Which media streamer should you buy? That is a question best left to PhabletGuru.
-This is definitely a tough matchup. Part of me wants to say buy both of them, especially if you’ve got more than one hdmi port (most modern tv’s do) or multiple tv’s. However, if by chance you only want one of them, you might ask yourself “Which one should I buy”? Well you are in luck my friends because PhabletGuru has an answer for you. Let’s start with Chromecast pictured below..
The Google Chromecast 35$
-Here are the geeky specs for those of you interested….
- Output: HDMI, CEC (Consumer Electronics Control) compatible.
- Max. Output Video Resolution: 1080p.(unless you get the Ultra, which supports 4k)
- Wireless Standards: 802.11 b/g/n/ac Wi-Fi (2.4GHz/5GHz)
- Wireless Security: WEP, WPA/WPA2.
- Ports: HDMI, micro USB
-For the sake of comparison we are comparing the base models of each. Chromecast also has the Chromecast ultra, and Chromecast audio. With a device like this, specs don’t really tell you much. My experience with the Chromecast has been mostly an enjoyable one, save for a couple of minor glitches. Most notably, sometimes devices will not connect to the Chromecast when trying to use the YouTube or Netflix app. The only way I’ve seen to fix this problem is to unplug the Chromecast and then plug it back in as well as turn the Wi-Fi off of my phone and then turn it back on. This is somewhat troublesome I do not know if it’s my phone, the Wi-Fi or the Chromecast or if it’s even a known issue. Other than that the Chromecast is an awesome streaming media device with little to no hiccups.
-When you download Google Home, formerly known as Google Cast, you get a world of options opened up to you. Namely casting your screen (in real time) to your television. This is a cool parlor trick to show off to any family and friends you might have as company. After you’ve selected “Cast screen” from the Google home app on your mobile device, navigate to your photo album and they see your screen from your phone or tablet or computer as it is, on the big screen. Do this while playing a playlist from Google Play Music and viola instant entertainment. With casting of your screen you can do things like mobile gaming, use your phone as the controller while viewing your game on your TV. You get the gist of it.
-Lastly, native apps such as YouTube and even third-party apps like Netflix, at least on an Android (a Google owned company) device run smoothly with Google Chromecast. A lot of apps will have a little square icon usually in the top right corner of the app, which will connect directly to a corresponding native Google Chromecast function. You can have several people connected to Chromecast and there are games designed specifically for that. Everyone with the YouTube app can add to the communal playlist. You just have to experience Chromecast to understand how amazing and enjoyable and entertaining it is.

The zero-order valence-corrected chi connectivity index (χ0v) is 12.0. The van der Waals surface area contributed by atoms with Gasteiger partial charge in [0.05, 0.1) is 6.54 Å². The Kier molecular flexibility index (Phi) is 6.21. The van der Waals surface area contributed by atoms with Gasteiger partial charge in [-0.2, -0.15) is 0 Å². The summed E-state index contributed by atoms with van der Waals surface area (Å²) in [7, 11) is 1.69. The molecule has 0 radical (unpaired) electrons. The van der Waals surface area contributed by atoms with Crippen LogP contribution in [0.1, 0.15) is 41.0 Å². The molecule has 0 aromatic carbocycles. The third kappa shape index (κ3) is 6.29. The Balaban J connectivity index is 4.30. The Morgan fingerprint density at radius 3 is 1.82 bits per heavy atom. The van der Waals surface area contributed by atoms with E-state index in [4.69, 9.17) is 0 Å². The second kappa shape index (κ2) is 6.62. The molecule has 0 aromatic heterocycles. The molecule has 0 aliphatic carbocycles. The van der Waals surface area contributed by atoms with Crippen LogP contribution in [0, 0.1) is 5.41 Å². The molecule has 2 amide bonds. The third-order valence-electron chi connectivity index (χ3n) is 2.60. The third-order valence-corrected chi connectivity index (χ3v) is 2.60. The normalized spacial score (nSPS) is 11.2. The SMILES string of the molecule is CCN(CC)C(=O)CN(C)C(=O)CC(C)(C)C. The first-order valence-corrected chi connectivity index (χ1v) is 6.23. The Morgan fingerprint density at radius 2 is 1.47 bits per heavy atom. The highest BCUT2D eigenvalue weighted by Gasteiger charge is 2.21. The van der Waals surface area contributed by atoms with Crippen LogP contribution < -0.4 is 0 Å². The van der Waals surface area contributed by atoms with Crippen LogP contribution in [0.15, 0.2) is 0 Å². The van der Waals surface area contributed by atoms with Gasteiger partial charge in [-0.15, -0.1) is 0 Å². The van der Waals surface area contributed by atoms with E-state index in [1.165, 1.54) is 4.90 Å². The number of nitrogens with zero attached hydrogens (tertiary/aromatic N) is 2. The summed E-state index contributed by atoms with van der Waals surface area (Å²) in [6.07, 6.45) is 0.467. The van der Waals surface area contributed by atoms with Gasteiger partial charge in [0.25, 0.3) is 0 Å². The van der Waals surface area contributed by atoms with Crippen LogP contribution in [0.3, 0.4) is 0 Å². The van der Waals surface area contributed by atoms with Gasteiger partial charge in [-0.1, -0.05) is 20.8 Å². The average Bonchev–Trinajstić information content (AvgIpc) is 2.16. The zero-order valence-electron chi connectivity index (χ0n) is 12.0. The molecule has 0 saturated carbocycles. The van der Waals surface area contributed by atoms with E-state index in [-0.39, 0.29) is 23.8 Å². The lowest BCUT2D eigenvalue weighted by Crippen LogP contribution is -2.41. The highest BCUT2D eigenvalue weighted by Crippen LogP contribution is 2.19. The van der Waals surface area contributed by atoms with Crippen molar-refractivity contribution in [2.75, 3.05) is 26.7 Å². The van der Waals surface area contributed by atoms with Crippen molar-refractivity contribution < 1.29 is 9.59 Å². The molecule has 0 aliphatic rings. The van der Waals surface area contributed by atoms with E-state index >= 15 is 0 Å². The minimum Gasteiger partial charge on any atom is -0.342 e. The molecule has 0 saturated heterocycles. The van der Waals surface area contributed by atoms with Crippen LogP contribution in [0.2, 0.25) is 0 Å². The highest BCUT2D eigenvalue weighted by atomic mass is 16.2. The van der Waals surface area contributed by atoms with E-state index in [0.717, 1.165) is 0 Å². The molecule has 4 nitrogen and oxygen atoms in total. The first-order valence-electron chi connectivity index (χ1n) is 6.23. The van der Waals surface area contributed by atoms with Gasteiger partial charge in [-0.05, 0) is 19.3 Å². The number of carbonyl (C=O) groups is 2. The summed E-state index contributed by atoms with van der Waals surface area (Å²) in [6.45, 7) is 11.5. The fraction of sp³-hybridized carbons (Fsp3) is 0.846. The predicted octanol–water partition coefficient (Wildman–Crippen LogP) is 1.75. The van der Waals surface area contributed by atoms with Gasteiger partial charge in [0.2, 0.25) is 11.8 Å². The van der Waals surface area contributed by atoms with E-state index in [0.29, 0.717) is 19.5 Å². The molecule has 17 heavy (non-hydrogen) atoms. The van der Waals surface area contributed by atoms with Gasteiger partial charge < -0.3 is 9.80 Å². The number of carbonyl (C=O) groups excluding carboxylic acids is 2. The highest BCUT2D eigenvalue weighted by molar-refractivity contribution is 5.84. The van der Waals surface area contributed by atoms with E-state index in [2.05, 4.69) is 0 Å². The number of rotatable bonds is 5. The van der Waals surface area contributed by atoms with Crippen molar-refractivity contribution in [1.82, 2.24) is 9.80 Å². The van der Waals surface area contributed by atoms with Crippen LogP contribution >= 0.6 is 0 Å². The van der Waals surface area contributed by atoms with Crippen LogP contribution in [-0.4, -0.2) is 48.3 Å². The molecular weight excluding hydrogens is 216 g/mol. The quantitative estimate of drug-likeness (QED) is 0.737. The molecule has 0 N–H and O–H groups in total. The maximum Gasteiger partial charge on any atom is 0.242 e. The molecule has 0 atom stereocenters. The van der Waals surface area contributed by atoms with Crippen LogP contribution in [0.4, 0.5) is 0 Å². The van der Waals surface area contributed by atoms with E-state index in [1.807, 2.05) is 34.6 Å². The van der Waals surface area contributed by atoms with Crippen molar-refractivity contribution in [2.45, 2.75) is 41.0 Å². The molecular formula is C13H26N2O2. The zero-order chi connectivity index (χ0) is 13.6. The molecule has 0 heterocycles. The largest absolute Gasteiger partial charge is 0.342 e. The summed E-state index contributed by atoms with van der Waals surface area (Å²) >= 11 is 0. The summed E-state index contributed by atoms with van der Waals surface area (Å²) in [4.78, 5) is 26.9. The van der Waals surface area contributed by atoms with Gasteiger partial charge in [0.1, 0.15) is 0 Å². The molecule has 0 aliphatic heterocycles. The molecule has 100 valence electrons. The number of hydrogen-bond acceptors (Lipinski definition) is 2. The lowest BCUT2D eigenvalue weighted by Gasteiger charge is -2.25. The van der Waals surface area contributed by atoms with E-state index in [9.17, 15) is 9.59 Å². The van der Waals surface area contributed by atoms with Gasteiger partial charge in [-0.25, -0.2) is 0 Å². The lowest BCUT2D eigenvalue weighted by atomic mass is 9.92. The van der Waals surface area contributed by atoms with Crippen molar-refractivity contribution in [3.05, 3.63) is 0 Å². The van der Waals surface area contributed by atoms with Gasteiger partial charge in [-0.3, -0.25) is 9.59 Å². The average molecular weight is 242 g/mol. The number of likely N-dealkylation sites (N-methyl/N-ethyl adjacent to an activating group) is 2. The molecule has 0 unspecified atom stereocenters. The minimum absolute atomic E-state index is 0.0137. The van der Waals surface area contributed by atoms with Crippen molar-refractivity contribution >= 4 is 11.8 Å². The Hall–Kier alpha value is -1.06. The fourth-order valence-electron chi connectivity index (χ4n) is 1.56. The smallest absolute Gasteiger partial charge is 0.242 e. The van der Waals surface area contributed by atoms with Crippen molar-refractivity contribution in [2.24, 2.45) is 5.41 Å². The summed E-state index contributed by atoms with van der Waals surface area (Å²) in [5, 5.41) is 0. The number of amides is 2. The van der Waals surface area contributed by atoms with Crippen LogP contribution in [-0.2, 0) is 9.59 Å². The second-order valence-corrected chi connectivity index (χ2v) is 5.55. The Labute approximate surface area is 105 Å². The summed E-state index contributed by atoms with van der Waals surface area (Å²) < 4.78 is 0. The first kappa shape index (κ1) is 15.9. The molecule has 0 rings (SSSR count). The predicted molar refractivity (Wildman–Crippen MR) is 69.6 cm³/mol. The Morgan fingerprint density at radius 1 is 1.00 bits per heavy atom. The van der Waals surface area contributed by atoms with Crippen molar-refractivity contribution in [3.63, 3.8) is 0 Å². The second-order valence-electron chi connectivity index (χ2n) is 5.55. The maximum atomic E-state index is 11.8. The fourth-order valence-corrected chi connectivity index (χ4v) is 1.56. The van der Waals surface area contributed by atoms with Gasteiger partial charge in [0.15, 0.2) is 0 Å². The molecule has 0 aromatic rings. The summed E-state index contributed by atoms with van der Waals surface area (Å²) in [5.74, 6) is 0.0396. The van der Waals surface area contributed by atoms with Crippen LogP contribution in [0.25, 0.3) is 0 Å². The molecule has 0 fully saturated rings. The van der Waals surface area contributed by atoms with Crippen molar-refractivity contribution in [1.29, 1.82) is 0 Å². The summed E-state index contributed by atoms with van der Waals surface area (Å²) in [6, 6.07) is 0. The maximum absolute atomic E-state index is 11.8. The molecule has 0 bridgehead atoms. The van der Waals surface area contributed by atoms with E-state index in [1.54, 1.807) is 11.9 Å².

-It is now time to talk about another media streaming device, The all powerful Roku.
Roku Streaming Stick (3600) 49$
–Keeping with good form, here are the Roku specs, keep in mind, as with the Chromecast, there are different models.
- 802.11 (b/g/n) dual-band wireless
- Video output: 1080p (4k with Roku 4)
- Digital stereo over HDMI®, DTS Digital Surround™ pass through over HDMI®
- Point-anywhere RF remote with channel shortcut buttons
- Over 2,000 channels available
- Quad core processor
- Integrated ui software
-Navigation is a breeze with the included remote control. Or, alternately, you could download the Roku app (which I highly recommend) that has a virtual remote you can use on your phone. The Roku app is very user friendly with tons of features. The design of the Roku Streaming Stick is inherently different than that of the Chromecast. It is a stick, which might be a problem for wall mounted tv’s with rear facing HDMI ports. Otherwise, at ground level, the Roku stick seems to be more powerful. This is due to the channels available and the quadcore processor within.
-A main difference between the two is the fact you have actual channels, (2,000+) as mentioned above, including Amazon video, Disney, Fox News, and others within the Roku channel store. Granted a lot of channels could potentially cost money, however there are a lot of free channels as well from the basics like Netflix (With a specialized Roku ui), YouTube, etc to the rare/underground and or alternative media channels such as Technobuffalo, the Young Turks online news organization, Android Authority and many more. There are no built in channels on Chromecast, everything is done from supported apps and or screen casting.
-Little things like being able to plug headphones into your phone for private listening, or the included dedicated remote control make the Roku feel more like a new novel set top box as opposed to the streaming stick that it is. As with Chromecast you can cast content from you tablet or phone directly to your TV. I will say that the Chromecast works a tad bit smoother with Android native apps, being Google and all. In the end, it all depends on what you’re looking for.
-So where does that leave us. If you do not have a cable or satellite subscription service I say go with the Roku. if you do I say go with the Chromecast. Keep in mind that both of these streaming devices use Wi-Fi. If you were to get both, however, you could possibly save some money and do away with your cable or satellite. I enjoy both my Roku and my Chromecast equally. All that being said we have to pick a winner. In this reviewer’s opinion, if push came to shove, I would choose the Google Chromecast.
Thanks for reading, and remember every word read donates ideas to the ontological fabric of consciousness.
-This is PhabletGuru signing off-